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BEHAVIORAL ECONOMICS AND NUDGING

JAM VIEWS regularly attempts to take what politicians and academics claim to be complex and sophisticated economic issues and distill these subjects down to the simplistic, understandable concepts which they truly are.


For our members to run their organizations effectively, to vote intelligently, and to maximize their personal success, we must consistently explain how self-interests and behavioral economics are the keys - not much else matters. Forget the government employees who claim everyone will work for the greater good of mankind or whatever socialism flavor of the month. These are the ideas that have failed throughout history.

Therefore, this week I want to explain behavioral economics a little further, in order that our members have a foundation of these principles to counter Cousin Susie's silly opinions at Easter brunch after a few mimosas. People will always act in their own self-interests. People's filters will generate disparate responses based upon their different lives and experiences. Behavior economists categorize these issues into Heuristics (making decisions based on "rules of thumb"), Framing (using your filter), and Market Inefficiencies (mis-pricing and irrational trends).

In 2002, psychologist Daniel Kahneman was awarded the Nobel Memorial Prize in Economic Sciences for integrating psychology into economic science, and in 2017 economist Richard Thaler was also awarded this honor for "establishing that people are predictably irrational in ways that defy economic theory." In other words, if we desire to be great business leaders, leaders of humans, we must understand people's feelings and motivations in order to design incentives which point people toward our strategic goals. Make sense?

John is only going to spend all weekend on your sales report if he truly understands and believes how it will promote his own career. The blind-side offensive tackle is only going to train all summer protecting the quarterback if he has deep-down instilled the cause and effects which reward him personally. Humans, through kinetic energy, will remain on a path until a force acts upon them, and all data prove that positive influences on those self-interests are radically more effective than negative influences (fear and control).

These positive influences are called "nudges," as formulated in Cybernetics by James Wilk in 1995 and gaining more prominence in 2008 in Richard Thaler and Cass Sustein's book, "Nudge: Improving Decisions About Health, Wealth, and Happiness." These studies refer to influencing behavior without coercion as "libertarian paternalism" and the influencers are named "architects." A nudge may alter people's behavior in a predictable way without forbidding any options or significantly changing their economic incentives. To count as a nudge, the intervention must be easy and cheap to avoid.


Some examples of Nudges are:


1. Companies which have employees automatically "opted in" to the 401k plan to save for their retirement, as opposed to having to make a phone call. They may easily make the phone call to "opt out."


2. Having fruit at eye level and potato chips at the lower level which require the shopper to bend down.


3. Healthy snacks at the checkout counter instead of candy bars for impulsive purchases.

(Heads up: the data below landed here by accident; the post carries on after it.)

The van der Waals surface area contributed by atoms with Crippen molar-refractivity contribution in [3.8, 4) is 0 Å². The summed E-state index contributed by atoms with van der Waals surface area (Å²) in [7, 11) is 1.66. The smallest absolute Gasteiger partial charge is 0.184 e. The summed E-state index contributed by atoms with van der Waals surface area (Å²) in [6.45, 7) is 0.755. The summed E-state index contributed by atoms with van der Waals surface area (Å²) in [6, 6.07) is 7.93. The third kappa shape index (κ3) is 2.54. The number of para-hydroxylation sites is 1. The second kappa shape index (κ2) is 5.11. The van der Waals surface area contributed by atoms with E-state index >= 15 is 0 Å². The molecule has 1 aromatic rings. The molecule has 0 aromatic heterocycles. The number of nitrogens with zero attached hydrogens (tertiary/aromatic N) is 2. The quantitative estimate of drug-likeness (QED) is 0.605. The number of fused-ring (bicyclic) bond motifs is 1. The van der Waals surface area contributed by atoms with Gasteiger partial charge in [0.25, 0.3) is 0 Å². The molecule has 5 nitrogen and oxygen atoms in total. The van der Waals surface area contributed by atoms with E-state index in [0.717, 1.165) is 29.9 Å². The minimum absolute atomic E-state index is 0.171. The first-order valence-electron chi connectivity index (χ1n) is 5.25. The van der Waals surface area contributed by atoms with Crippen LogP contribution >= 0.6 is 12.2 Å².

Some examples which are not Nudges, but Big Brother decisions (which they believe benefit us):


1. NYC Mayor Michael Bloomberg banning Big Gulps and trans fats in New York (Krispy Kreme left!).


2. Philadelphia imposing a large tax on sodas (Eagles fans drove to New Jersey to get Pepsi!).


As with all academics, behavioral economists use a thousand terms which over-complicate these theories, but this week we simply want to reiterate we must design our organizations, and our country, to support free people and free markets. This is how everyone wins. Great CEOs incentivize and reward their employees to think like owners, not clock-punchers. They help their customers truly understand why using their product or service greatly benefits the customer. Great government leaders, like Ronald Reagan the Great Communicator, help people understand how specific policies benefit their own economic and security interests. This is all behavioral economics.

Train yourself to always "put yourself in their shoes." Don' ask people to stay late, run in the charity 5k, or backup their teammates until you first build a culture and understanding in which they realize how this benefits themselves, and their families. Don't fall for ridiculous government policies and programs which redistribute people's money or opportunities by force or coercion. Support the local business startup which provides fifty new jobs instead of taxing high-income earners to give money to inefficient government programs.

People are "predictably irrational" and operate on feelings and beliefs, not classic mathematical models of supply and demand. Great leaders have always understood this. Economically incentivize everyone, even nudge them if you like, vote for government policies which create economic incentives - not redistributions - and don't worry about Cousin Susie's silly opinions. Nod politely, smile, and order her another mimosa - light on the OJ. Have a great week!


On one trip en route to a conference in Australia, Dr. Elwyn B. Berlekamp was asked by a border-control agent whether he was traveling for work or pleasure. He replied that he had arranged his life "such that there shall be no distinction between the two."



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